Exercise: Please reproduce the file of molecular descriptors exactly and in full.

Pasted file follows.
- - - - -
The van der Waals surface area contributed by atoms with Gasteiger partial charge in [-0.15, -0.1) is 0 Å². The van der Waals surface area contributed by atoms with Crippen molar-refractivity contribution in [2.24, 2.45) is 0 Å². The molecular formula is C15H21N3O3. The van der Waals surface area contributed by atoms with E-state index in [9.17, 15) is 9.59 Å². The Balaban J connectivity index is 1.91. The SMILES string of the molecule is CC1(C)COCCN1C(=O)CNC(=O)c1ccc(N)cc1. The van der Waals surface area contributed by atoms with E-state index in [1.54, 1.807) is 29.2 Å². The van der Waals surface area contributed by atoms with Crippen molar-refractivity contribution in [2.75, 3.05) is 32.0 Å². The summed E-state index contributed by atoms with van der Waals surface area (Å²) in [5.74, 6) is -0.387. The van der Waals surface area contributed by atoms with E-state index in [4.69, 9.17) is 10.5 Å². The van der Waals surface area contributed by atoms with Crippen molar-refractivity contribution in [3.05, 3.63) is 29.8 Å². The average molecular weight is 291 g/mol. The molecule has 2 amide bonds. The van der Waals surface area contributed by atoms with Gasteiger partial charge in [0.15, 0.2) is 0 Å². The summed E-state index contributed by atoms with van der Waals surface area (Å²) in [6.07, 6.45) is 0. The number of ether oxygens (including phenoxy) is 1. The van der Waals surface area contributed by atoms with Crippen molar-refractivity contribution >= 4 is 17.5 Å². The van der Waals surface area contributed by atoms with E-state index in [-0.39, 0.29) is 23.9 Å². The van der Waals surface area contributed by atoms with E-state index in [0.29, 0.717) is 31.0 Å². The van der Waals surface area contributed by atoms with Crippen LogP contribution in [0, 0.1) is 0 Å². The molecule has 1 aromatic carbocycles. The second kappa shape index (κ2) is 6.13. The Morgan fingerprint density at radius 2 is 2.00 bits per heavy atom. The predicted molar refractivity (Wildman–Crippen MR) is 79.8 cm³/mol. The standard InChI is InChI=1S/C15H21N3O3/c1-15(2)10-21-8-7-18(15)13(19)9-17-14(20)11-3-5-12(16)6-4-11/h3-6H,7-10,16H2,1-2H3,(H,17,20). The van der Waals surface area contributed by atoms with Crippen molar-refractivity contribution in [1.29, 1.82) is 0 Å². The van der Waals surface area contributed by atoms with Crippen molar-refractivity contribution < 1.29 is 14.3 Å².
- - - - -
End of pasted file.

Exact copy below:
The van der Waals surface area contributed by atoms with Gasteiger partial charge in [-0.15, -0.1) is 0 Å². The van der Waals surface area contributed by atoms with Crippen molar-refractivity contribution in [2.24, 2.45) is 0 Å². The molecular formula is C15H21N3O3. The van der Waals surface area contributed by atoms with E-state index in [9.17, 15) is 9.59 Å². The Balaban J connectivity index is 1.91. The SMILES string of the molecule is CC1(C)COCCN1C(=O)CNC(=O)c1ccc(N)cc1. The van der Waals surface area contributed by atoms with E-state index in [1.54, 1.807) is 29.2 Å². The van der Waals surface area contributed by atoms with Crippen molar-refractivity contribution in [2.75, 3.05) is 32.0 Å². The summed E-state index contributed by atoms with van der Waals surface area (Å²) in [5.74, 6) is -0.387. The van der Waals surface area contributed by atoms with E-state index in [4.69, 9.17) is 10.5 Å². The van der Waals surface area contributed by atoms with Crippen molar-refractivity contribution in [3.05, 3.63) is 29.8 Å². The average molecular weight is 291 g/mol. The molecule has 2 amide bonds. The van der Waals surface area contributed by atoms with Gasteiger partial charge in [0.15, 0.2) is 0 Å². The summed E-state index contributed by atoms with van der Waals surface area (Å²) in [6.07, 6.45) is 0. The number of ether oxygens (including phenoxy) is 1. The van der Waals surface area contributed by atoms with Crippen molar-refractivity contribution >= 4 is 17.5 Å². The van der Waals surface area contributed by atoms with E-state index in [-0.39, 0.29) is 23.9 Å². The van der Waals surface area contributed by atoms with E-state index in [0.29, 0.717) is 31.0 Å². The van der Waals surface area contributed by atoms with Crippen LogP contribution in [0, 0.1) is 0 Å². The molecule has 1 aromatic carbocycles. The second kappa shape index (κ2) is 6.13. The Morgan fingerprint density at radius 2 is 2.00 bits per heavy atom. The predicted molar refractivity (Wildman–Crippen MR) is 79.8 cm³/mol. The standard InChI is InChI=1S/C15H21N3O3/c1-15(2)10-21-8-7-18(15)13(19)9-17-14(20)11-3-5-12(16)6-4-11/h3-6H,7-10,16H2,1-2H3,(H,17,20). The van der Waals surface area contributed by atoms with Crippen molar-refractivity contribution in [1.29, 1.82) is 0 Å². The van der Waals surface area contributed by atoms with Crippen molar-refractivity contribution < 1.29 is 14.3 Å².